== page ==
From left (the judges) – Actor Davood Rashidi, director Ebrahim Hatamikiya, scholar Hasan Bolkhari , director Majid Majidi, director Rasool Sadramoli awarding Leila Hatami the award for best leading actress (2008)
The annual Farj Film Fesitval is right around the corner. Fajr is the biggest cinematic event of the year which takes place during the annual celebrations for the anniversary of the revolution.
Every year, we get the Fajr program with excitement and then get ready to stand there in the mile long lines for tickets (pictured below @ Palestine Cinema – 2007). What makes Fajr exciting is that movies get a first screening there to participate in the competition, and then are given a wider release throughout the year. For many movie lovers in Tehran, Fajr is always an event to look forward to, despite the limitations and despite the fact that each year, at least one much anticipated movie is banned right prior to its screening day.
One of the greatest gifts you can give anyone is a ticket to Fajr. Lucky doctors for instance, get them as tokens of appreciation from patients sometimes.
But this year, in cultural circles everywhere, you can hear the same conversation: to boycott or not to boycott?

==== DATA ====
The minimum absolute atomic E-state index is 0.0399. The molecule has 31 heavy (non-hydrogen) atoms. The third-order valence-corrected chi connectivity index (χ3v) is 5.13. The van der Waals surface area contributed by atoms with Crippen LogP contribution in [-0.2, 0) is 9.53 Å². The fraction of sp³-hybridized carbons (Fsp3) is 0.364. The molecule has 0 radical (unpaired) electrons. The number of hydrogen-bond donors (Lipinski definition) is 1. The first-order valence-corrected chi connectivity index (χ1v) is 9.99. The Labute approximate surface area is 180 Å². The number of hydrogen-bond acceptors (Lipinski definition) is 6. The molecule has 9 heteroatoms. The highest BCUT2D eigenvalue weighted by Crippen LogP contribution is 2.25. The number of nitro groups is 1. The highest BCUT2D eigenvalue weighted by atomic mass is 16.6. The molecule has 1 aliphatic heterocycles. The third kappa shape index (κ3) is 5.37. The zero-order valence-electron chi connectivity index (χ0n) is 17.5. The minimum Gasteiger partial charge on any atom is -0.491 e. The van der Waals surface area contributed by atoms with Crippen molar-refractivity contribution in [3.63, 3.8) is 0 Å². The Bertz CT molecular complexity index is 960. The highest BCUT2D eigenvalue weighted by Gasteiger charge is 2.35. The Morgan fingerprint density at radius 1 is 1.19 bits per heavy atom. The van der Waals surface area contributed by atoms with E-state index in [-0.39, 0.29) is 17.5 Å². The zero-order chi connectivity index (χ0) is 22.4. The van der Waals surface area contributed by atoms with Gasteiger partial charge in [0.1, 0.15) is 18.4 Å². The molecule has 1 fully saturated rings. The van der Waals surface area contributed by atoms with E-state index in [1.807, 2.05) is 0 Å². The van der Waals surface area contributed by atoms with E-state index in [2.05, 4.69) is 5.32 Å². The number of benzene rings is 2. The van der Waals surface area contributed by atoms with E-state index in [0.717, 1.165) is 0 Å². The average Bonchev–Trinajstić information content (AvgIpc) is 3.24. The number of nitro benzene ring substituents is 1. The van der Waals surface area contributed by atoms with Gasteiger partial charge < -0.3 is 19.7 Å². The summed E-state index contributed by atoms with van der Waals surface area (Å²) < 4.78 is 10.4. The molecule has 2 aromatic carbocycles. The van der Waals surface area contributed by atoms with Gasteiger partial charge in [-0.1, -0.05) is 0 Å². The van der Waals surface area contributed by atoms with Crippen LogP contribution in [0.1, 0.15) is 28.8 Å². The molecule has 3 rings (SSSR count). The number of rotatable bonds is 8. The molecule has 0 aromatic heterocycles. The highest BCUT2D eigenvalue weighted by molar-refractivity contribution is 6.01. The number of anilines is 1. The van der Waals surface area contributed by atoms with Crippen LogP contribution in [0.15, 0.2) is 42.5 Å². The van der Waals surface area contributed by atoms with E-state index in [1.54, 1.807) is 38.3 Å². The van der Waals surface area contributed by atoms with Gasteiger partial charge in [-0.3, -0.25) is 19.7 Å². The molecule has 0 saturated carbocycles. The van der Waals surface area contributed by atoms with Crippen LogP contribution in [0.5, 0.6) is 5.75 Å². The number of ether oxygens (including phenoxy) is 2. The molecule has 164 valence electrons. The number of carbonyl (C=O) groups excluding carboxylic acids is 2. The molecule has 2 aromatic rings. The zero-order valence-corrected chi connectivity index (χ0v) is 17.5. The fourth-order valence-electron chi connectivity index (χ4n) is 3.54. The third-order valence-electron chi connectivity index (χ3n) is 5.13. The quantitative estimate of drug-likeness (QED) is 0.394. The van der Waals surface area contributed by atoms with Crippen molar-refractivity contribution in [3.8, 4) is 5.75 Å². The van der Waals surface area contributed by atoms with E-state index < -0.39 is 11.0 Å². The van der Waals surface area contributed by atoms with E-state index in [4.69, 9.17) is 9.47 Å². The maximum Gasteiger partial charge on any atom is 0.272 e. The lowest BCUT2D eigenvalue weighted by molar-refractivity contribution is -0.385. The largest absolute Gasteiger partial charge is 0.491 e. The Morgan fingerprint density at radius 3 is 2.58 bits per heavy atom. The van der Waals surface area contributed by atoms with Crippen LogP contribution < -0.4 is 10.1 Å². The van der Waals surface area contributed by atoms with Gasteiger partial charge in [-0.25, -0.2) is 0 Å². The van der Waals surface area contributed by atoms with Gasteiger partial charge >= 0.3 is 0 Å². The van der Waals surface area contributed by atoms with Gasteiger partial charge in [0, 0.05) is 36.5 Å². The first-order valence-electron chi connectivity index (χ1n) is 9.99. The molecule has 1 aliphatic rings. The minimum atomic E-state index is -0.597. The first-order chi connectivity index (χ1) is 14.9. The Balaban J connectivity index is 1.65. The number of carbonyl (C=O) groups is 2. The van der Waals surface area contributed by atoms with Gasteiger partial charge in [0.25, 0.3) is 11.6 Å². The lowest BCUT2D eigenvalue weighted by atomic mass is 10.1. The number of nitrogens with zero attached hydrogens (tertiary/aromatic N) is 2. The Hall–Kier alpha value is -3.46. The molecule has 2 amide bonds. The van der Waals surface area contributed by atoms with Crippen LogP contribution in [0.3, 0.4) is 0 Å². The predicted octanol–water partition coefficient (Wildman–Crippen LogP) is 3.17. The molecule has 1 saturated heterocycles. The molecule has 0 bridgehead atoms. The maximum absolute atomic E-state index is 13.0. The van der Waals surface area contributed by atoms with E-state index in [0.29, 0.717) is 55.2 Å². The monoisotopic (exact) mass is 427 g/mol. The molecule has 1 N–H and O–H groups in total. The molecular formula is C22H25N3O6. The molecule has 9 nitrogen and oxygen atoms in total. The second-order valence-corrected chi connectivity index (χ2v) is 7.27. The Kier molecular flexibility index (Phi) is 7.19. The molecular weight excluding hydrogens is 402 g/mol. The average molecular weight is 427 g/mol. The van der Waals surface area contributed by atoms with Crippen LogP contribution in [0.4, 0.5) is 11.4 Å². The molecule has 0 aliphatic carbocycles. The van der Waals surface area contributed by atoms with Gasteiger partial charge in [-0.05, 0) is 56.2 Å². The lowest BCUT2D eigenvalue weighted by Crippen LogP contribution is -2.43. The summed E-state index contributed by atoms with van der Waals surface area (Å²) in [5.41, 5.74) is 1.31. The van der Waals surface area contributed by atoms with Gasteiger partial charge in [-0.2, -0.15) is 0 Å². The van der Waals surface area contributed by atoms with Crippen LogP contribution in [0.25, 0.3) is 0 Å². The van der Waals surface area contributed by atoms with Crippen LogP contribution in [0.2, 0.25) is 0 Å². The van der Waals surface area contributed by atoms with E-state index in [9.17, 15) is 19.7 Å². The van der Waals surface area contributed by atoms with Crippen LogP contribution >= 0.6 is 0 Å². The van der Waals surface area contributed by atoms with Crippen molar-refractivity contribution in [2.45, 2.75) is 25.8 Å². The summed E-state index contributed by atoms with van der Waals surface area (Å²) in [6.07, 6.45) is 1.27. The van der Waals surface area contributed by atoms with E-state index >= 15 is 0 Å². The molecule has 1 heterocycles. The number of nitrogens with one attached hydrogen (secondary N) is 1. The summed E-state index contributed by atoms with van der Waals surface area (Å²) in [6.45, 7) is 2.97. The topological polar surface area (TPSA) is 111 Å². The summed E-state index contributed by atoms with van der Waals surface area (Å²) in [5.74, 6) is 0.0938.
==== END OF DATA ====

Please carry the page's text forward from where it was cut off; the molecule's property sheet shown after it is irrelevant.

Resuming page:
So far, a number of notable actors and directors have declined to join the judges panel, citing other commitments.
Asghar Farhadi (director): In Serbia to participate in a film festival
Ezatollah Entezami (actor): illness
Fatemeh Goodarzi (actress) : travel (although she later said that her plans had changed and she would be serving as a judge)
When one of my favorite directors ever, Dariush Mehrjui was interviewed by Chelcehragh magazine and asked if he would be willing to serve as a judge this year he said: “of course not! I served as a judge years before, when things were better. A festival that is as poorly done as this one, needs judges to match. Really, this festival is so awful that we should not even waste our time speaking about it.”
When asked if he thought boycotting the festival might harm the movie industry and artists he said: “the festival has nothing to do with the work of these artists. These artists and cinematographers will do their own work and make their own movies.”
Chelcheragh: “What then is the purpose of the festival?”
Mehrjui: “Nothing. A group of people will gather in a room and applaud themselves and give themselves prizes.”
Director Kambozia Partovi was also interviewed by the same magazine and asked about the festival: “this years festival is not even worth mentioning. It’s better to remain silent and let it pass.”
I think another issue this year is that the Ministry of Culture is changing the way judges are selected.
The only quandary is that some other very notable directors including Hatamikiya and Molagholipour are rumored to attend. In a very smart move, the ministry has also released the ban on Hatamikiya’s much anticipated movie, The Color Purple (yes, let’s hope the story is more original than the name) thus insuring long lines at the box office.
We’ll have to see if that indeed turns out to be the case.
Should the festival be boycotted?